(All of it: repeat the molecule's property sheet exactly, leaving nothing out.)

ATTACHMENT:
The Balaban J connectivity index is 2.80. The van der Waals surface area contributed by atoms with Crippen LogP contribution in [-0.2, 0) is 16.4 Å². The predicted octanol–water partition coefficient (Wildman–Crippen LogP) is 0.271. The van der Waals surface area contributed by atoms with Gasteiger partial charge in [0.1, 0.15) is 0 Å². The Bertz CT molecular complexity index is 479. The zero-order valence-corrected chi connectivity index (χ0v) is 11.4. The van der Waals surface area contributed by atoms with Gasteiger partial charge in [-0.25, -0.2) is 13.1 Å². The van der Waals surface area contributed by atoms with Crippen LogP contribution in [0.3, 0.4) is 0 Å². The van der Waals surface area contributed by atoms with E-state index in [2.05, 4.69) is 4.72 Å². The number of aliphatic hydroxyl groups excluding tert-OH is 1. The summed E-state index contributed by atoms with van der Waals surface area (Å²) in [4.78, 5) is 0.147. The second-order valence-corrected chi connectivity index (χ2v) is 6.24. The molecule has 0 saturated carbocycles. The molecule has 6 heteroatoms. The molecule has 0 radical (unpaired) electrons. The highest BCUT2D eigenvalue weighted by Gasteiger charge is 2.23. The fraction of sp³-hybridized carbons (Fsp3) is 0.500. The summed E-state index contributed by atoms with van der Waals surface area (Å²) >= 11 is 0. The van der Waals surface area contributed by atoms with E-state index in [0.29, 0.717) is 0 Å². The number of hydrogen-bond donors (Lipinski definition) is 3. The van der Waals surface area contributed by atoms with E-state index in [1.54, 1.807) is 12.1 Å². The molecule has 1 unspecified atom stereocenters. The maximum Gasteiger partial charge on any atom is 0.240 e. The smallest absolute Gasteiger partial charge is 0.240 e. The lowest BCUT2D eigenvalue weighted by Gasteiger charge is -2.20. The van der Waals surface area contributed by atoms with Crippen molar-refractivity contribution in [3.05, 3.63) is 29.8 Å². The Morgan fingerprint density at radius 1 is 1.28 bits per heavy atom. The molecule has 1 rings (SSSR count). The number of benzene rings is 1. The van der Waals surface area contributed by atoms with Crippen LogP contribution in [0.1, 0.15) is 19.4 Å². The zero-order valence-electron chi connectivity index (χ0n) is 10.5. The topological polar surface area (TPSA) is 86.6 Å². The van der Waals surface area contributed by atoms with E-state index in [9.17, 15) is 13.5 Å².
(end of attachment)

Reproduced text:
The Balaban J connectivity index is 2.80. The van der Waals surface area contributed by atoms with Crippen LogP contribution in [-0.2, 0) is 16.4 Å². The predicted octanol–water partition coefficient (Wildman–Crippen LogP) is 0.271. The van der Waals surface area contributed by atoms with Gasteiger partial charge in [0.1, 0.15) is 0 Å². The Bertz CT molecular complexity index is 479. The zero-order valence-corrected chi connectivity index (χ0v) is 11.4. The van der Waals surface area contributed by atoms with Gasteiger partial charge in [-0.25, -0.2) is 13.1 Å². The van der Waals surface area contributed by atoms with Crippen LogP contribution in [0.3, 0.4) is 0 Å². The van der Waals surface area contributed by atoms with E-state index in [2.05, 4.69) is 4.72 Å². The number of aliphatic hydroxyl groups excluding tert-OH is 1. The summed E-state index contributed by atoms with van der Waals surface area (Å²) in [4.78, 5) is 0.147. The second-order valence-corrected chi connectivity index (χ2v) is 6.24. The molecule has 0 saturated carbocycles. The molecule has 6 heteroatoms. The molecule has 0 radical (unpaired) electrons. The highest BCUT2D eigenvalue weighted by Gasteiger charge is 2.23. The fraction of sp³-hybridized carbons (Fsp3) is 0.500. The summed E-state index contributed by atoms with van der Waals surface area (Å²) >= 11 is 0. The van der Waals surface area contributed by atoms with E-state index in [0.29, 0.717) is 0 Å². The number of hydrogen-bond donors (Lipinski definition) is 3. The van der Waals surface area contributed by atoms with E-state index in [1.54, 1.807) is 12.1 Å². The molecule has 1 unspecified atom stereocenters. The maximum Gasteiger partial charge on any atom is 0.240 e. The smallest absolute Gasteiger partial charge is 0.240 e. The lowest BCUT2D eigenvalue weighted by Gasteiger charge is -2.20. The van der Waals surface area contributed by atoms with Crippen molar-refractivity contribution in [3.05, 3.63) is 29.8 Å². The Morgan fingerprint density at radius 1 is 1.28 bits per heavy atom. The molecule has 1 rings (SSSR count). The number of benzene rings is 1. The van der Waals surface area contributed by atoms with Crippen LogP contribution in [0.1, 0.15) is 19.4 Å². The zero-order valence-electron chi connectivity index (χ0n) is 10.5. The topological polar surface area (TPSA) is 86.6 Å². The van der Waals surface area contributed by atoms with E-state index in [9.17, 15) is 13.5 Å².